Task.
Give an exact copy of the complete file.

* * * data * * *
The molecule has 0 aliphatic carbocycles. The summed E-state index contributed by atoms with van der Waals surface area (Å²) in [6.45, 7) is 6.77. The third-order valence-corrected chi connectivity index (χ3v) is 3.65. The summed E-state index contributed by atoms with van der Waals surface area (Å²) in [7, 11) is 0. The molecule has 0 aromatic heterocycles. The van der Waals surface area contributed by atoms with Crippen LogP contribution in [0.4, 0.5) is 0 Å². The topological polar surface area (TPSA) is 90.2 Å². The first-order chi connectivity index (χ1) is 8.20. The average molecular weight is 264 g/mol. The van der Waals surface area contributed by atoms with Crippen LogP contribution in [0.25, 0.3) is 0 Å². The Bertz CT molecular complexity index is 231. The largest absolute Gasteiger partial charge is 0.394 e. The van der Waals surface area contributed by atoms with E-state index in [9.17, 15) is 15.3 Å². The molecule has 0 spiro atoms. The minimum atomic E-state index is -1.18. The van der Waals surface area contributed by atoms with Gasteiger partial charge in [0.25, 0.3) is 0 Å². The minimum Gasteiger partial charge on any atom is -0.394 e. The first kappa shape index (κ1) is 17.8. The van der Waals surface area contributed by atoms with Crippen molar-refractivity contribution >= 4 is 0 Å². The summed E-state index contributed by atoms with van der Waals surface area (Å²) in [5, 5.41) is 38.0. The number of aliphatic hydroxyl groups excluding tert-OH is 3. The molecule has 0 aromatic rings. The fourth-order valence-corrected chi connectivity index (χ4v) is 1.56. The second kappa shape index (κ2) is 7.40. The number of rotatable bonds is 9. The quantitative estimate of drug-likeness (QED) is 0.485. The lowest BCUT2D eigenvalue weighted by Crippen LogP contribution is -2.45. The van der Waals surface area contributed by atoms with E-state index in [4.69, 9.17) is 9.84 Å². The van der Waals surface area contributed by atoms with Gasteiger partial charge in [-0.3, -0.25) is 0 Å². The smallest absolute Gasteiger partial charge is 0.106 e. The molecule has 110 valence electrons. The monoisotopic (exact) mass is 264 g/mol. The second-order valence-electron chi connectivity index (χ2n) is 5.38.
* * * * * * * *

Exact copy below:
The molecule has 0 aliphatic carbocycles. The summed E-state index contributed by atoms with van der Waals surface area (Å²) in [6.45, 7) is 6.77. The third-order valence-corrected chi connectivity index (χ3v) is 3.65. The summed E-state index contributed by atoms with van der Waals surface area (Å²) in [7, 11) is 0. The molecule has 0 aromatic heterocycles. The van der Waals surface area contributed by atoms with Crippen LogP contribution in [0.4, 0.5) is 0 Å². The topological polar surface area (TPSA) is 90.2 Å². The first-order chi connectivity index (χ1) is 8.20. The average molecular weight is 264 g/mol. The van der Waals surface area contributed by atoms with Crippen LogP contribution in [0.25, 0.3) is 0 Å². The Bertz CT molecular complexity index is 231. The largest absolute Gasteiger partial charge is 0.394 e. The van der Waals surface area contributed by atoms with E-state index in [9.17, 15) is 15.3 Å². The molecule has 0 spiro atoms. The minimum atomic E-state index is -1.18. The van der Waals surface area contributed by atoms with Gasteiger partial charge in [0.25, 0.3) is 0 Å². The minimum Gasteiger partial charge on any atom is -0.394 e. The first kappa shape index (κ1) is 17.8. The van der Waals surface area contributed by atoms with Crippen molar-refractivity contribution >= 4 is 0 Å². The summed E-state index contributed by atoms with van der Waals surface area (Å²) in [5, 5.41) is 38.0. The number of aliphatic hydroxyl groups excluding tert-OH is 3. The molecule has 0 aromatic rings. The fourth-order valence-corrected chi connectivity index (χ4v) is 1.56. The second kappa shape index (κ2) is 7.40. The number of rotatable bonds is 9. The quantitative estimate of drug-likeness (QED) is 0.485. The lowest BCUT2D eigenvalue weighted by Crippen LogP contribution is -2.45. The van der Waals surface area contributed by atoms with E-state index in [4.69, 9.17) is 9.84 Å². The van der Waals surface area contributed by atoms with Gasteiger partial charge in [-0.3, -0.25) is 0 Å². The smallest absolute Gasteiger partial charge is 0.106 e. The molecule has 110 valence electrons. The monoisotopic (exact) mass is 264 g/mol. The second-order valence-electron chi connectivity index (χ2n) is 5.38.